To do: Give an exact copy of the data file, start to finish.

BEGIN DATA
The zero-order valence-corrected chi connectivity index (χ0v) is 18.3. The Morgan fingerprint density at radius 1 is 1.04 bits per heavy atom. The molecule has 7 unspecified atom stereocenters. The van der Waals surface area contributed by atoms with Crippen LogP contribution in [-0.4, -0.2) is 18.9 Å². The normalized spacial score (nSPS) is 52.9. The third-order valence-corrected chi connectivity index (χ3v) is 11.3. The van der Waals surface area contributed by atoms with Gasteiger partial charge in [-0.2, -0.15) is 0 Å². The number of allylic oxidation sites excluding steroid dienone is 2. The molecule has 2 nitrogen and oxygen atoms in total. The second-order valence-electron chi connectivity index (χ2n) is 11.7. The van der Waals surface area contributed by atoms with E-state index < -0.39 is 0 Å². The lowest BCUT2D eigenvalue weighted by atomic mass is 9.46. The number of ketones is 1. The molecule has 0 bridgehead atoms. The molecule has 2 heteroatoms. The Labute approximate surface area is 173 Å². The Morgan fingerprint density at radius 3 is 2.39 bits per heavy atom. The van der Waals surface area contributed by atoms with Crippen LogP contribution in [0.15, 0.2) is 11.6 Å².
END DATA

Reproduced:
The zero-order valence-corrected chi connectivity index (χ0v) is 18.3. The Morgan fingerprint density at radius 1 is 1.04 bits per heavy atom. The molecule has 7 unspecified atom stereocenters. The van der Waals surface area contributed by atoms with Crippen LogP contribution in [-0.4, -0.2) is 18.9 Å². The normalized spacial score (nSPS) is 52.9. The third-order valence-corrected chi connectivity index (χ3v) is 11.3. The van der Waals surface area contributed by atoms with Gasteiger partial charge in [-0.2, -0.15) is 0 Å². The number of allylic oxidation sites excluding steroid dienone is 2. The molecule has 2 nitrogen and oxygen atoms in total. The second-order valence-electron chi connectivity index (χ2n) is 11.7. The van der Waals surface area contributed by atoms with E-state index < -0.39 is 0 Å². The lowest BCUT2D eigenvalue weighted by atomic mass is 9.46. The number of ketones is 1. The molecule has 0 bridgehead atoms. The molecule has 2 heteroatoms. The Labute approximate surface area is 173 Å². The Morgan fingerprint density at radius 3 is 2.39 bits per heavy atom. The van der Waals surface area contributed by atoms with Crippen LogP contribution in [0.15, 0.2) is 11.6 Å².